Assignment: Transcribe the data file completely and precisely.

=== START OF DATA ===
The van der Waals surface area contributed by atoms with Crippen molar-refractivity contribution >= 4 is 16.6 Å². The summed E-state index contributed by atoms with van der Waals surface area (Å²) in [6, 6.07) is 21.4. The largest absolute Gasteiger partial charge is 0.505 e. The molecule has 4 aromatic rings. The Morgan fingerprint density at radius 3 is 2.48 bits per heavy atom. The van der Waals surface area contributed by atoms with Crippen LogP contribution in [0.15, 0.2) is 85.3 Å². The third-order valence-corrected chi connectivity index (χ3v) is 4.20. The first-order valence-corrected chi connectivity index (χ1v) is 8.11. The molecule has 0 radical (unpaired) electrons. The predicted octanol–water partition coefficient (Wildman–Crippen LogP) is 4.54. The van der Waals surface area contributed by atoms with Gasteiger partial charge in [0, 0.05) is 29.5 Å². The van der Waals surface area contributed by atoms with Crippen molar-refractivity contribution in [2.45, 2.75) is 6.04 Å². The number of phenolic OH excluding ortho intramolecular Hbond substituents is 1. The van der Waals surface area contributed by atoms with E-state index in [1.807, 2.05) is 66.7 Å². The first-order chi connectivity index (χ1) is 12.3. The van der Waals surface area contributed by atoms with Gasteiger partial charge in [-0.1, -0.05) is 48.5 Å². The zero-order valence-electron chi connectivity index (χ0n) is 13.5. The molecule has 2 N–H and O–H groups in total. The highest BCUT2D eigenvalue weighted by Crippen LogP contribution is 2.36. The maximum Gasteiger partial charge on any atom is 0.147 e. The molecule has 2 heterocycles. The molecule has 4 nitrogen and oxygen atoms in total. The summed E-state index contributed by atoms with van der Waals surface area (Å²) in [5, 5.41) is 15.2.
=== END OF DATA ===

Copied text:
The van der Waals surface area contributed by atoms with Crippen molar-refractivity contribution >= 4 is 16.6 Å². The summed E-state index contributed by atoms with van der Waals surface area (Å²) in [6, 6.07) is 21.4. The largest absolute Gasteiger partial charge is 0.505 e. The molecule has 4 aromatic rings. The Morgan fingerprint density at radius 3 is 2.48 bits per heavy atom. The van der Waals surface area contributed by atoms with Crippen LogP contribution in [0.15, 0.2) is 85.3 Å². The third-order valence-corrected chi connectivity index (χ3v) is 4.20. The first-order valence-corrected chi connectivity index (χ1v) is 8.11. The molecule has 0 radical (unpaired) electrons. The predicted octanol–water partition coefficient (Wildman–Crippen LogP) is 4.54. The van der Waals surface area contributed by atoms with Gasteiger partial charge in [0, 0.05) is 29.5 Å². The van der Waals surface area contributed by atoms with Crippen molar-refractivity contribution in [2.45, 2.75) is 6.04 Å². The number of phenolic OH excluding ortho intramolecular Hbond substituents is 1. The van der Waals surface area contributed by atoms with E-state index in [1.807, 2.05) is 66.7 Å². The first-order chi connectivity index (χ1) is 12.3. The van der Waals surface area contributed by atoms with Gasteiger partial charge in [-0.1, -0.05) is 48.5 Å². The zero-order valence-electron chi connectivity index (χ0n) is 13.5. The molecule has 2 N–H and O–H groups in total. The highest BCUT2D eigenvalue weighted by Crippen LogP contribution is 2.36. The maximum Gasteiger partial charge on any atom is 0.147 e. The molecule has 2 heterocycles. The molecule has 4 nitrogen and oxygen atoms in total. The summed E-state index contributed by atoms with van der Waals surface area (Å²) in [5, 5.41) is 15.2.